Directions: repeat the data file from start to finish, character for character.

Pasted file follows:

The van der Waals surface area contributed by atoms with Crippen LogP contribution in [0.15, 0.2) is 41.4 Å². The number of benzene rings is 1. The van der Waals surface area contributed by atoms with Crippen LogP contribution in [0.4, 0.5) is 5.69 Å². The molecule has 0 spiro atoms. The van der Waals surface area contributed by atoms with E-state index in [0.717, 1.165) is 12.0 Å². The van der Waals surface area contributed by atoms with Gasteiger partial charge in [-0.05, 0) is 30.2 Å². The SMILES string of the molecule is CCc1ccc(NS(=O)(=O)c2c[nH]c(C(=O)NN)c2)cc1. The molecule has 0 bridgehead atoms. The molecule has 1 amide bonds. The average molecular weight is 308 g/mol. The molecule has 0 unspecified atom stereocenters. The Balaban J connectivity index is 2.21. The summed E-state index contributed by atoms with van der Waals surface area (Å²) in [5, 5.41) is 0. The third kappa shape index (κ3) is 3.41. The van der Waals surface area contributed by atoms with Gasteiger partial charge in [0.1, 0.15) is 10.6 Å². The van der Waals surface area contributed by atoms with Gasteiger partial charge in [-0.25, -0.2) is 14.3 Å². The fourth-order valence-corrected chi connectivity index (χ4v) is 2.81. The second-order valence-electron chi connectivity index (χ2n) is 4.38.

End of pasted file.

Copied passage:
The van der Waals surface area contributed by atoms with Crippen LogP contribution in [0.15, 0.2) is 41.4 Å². The number of benzene rings is 1. The van der Waals surface area contributed by atoms with Crippen LogP contribution in [0.4, 0.5) is 5.69 Å². The molecule has 0 spiro atoms. The van der Waals surface area contributed by atoms with E-state index in [0.717, 1.165) is 12.0 Å². The van der Waals surface area contributed by atoms with Gasteiger partial charge in [-0.05, 0) is 30.2 Å². The SMILES string of the molecule is CCc1ccc(NS(=O)(=O)c2c[nH]c(C(=O)NN)c2)cc1. The molecule has 0 bridgehead atoms. The molecule has 1 amide bonds. The average molecular weight is 308 g/mol. The molecule has 0 unspecified atom stereocenters. The Balaban J connectivity index is 2.21. The summed E-state index contributed by atoms with van der Waals surface area (Å²) in [5, 5.41) is 0. The third kappa shape index (κ3) is 3.41. The van der Waals surface area contributed by atoms with Gasteiger partial charge in [0.1, 0.15) is 10.6 Å². The van der Waals surface area contributed by atoms with Gasteiger partial charge in [-0.25, -0.2) is 14.3 Å². The fourth-order valence-corrected chi connectivity index (χ4v) is 2.81. The second-order valence-electron chi connectivity index (χ2n) is 4.38.